Reuters International

FILE PHOTO - Israeli policemen work inside a restaurant following a shooting attack that took place in the center of Tel Aviv June 8, 2016. REUTERS/Baz Ratner

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By Dan Williams

TEL AVIV (Reuters) - Israeli prosecutors accused two Palestinians on Monday of carrying out last month's gun rampage in Tel Aviv in the name of Islamic State, but their lawyer denied any link, saying they sought revenge for Israeli crackdowns in the occupied West Bank.

Cousins Mohammed and Khaled Makhamreh, and a third Palestinian charged as their accomplice in the June 8 attack that killed four people, were indicted in Tel Aviv District Court on several counts of murder and attempted murder.

The indictment said they had decided "take revenge on Israel in the name of Islamic State during the (Muslim) fast month of Ramadan", but did not include any terrorism charges.

Israel's Shin Bet security service, which took part in the investigation, issued a separate statement saying the accused had been "inspired" by the group "without having been formally recruited or receiving any kind of assistance or instruction".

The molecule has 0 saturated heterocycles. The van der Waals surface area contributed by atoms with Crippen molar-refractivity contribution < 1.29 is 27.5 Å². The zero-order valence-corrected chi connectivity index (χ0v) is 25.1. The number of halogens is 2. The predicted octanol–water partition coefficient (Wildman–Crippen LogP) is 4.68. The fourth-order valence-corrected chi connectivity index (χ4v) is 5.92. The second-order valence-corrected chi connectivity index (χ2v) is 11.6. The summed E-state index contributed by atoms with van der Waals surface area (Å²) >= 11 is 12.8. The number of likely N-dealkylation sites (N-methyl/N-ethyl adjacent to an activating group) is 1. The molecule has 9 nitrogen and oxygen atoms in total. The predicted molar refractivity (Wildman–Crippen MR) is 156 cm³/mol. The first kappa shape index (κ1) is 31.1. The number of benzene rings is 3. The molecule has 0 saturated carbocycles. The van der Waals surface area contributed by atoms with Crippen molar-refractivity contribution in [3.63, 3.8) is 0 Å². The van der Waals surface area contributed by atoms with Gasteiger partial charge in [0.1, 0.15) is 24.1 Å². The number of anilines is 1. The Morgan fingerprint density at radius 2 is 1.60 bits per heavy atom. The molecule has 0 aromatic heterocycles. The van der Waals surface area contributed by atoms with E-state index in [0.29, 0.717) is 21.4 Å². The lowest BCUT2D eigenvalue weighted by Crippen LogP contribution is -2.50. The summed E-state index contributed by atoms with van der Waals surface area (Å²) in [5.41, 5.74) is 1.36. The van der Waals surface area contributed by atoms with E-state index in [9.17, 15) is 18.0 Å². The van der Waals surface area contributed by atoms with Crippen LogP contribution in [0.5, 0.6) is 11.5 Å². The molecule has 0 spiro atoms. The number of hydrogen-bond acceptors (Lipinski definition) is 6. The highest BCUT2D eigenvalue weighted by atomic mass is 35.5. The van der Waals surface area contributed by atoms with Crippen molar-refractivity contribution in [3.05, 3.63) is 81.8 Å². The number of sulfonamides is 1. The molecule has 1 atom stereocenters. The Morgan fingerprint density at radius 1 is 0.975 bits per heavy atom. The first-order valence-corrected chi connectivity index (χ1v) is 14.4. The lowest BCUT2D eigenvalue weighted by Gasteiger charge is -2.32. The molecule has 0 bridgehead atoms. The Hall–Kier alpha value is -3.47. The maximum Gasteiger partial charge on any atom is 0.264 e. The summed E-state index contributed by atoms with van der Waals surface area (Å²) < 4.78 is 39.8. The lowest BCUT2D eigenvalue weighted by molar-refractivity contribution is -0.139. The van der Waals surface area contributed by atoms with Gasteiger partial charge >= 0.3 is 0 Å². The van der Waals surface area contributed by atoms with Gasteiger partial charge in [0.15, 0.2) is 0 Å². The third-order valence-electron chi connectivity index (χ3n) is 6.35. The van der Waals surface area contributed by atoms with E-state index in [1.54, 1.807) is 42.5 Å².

Security footage showed the cousins, aged 21 and 20, entering Tel Aviv's upscale Sarona Market, then pulling out guns in one of the restaurants and firing at diners. They were captured outside by police, who shot and wounded one of them.

Violence has intensified in the last 10 months, stoked by Palestinian frustration at stalled statehood talks, more Israeli settlement building on occupied land, disputes over a Jerusalem mosque, and Islamist-led calls for Israel's destruction.

Prosecutors said Mohammed Makhamreh was exposed to Islamic State teachings while on a visit to Jordan. Speaking briefly to court reporters, a smiling Makhamreh confirmed he had been to Jordan. Asked if he was with Islamic State, he said: "No, no."

The cousins' lawyer, Khaled Mahagna, said both Makhamrehs had confessed to the attack "but do not belong to any group, not ISIS (Islamic State) or any Palestinian faction".

"They took action because they wanted revenge given the security situation, the occupation, especially in Hebron," the lawyer said, referring to a flashpoint Palestinian city near the cousins' hometown that sees regular Israeli army sweeps.

Israel says scores of Islamic State volunteers from among its Arab minority and the Palestinian territories have attempted or succeeded in going to territory the group holds in Syria and Iraq. Palestinian authorities say at least 20 such volunteers have gone from Gaza alone.

Islamic State has also vowed to attack Israel. But Israeli security officials have played down this threat, seeing more immediate dangers from armed Palestinian factions such as Hamas and Hezbollah guerrillas in neighbouring Lebanon.

The indictment said the defendants photographed themselves in front of an Islamic State flag before the attack. But no such picture was shown to the media, and Mahagna said he was not aware of it.

(Editing by Louise Ireland)

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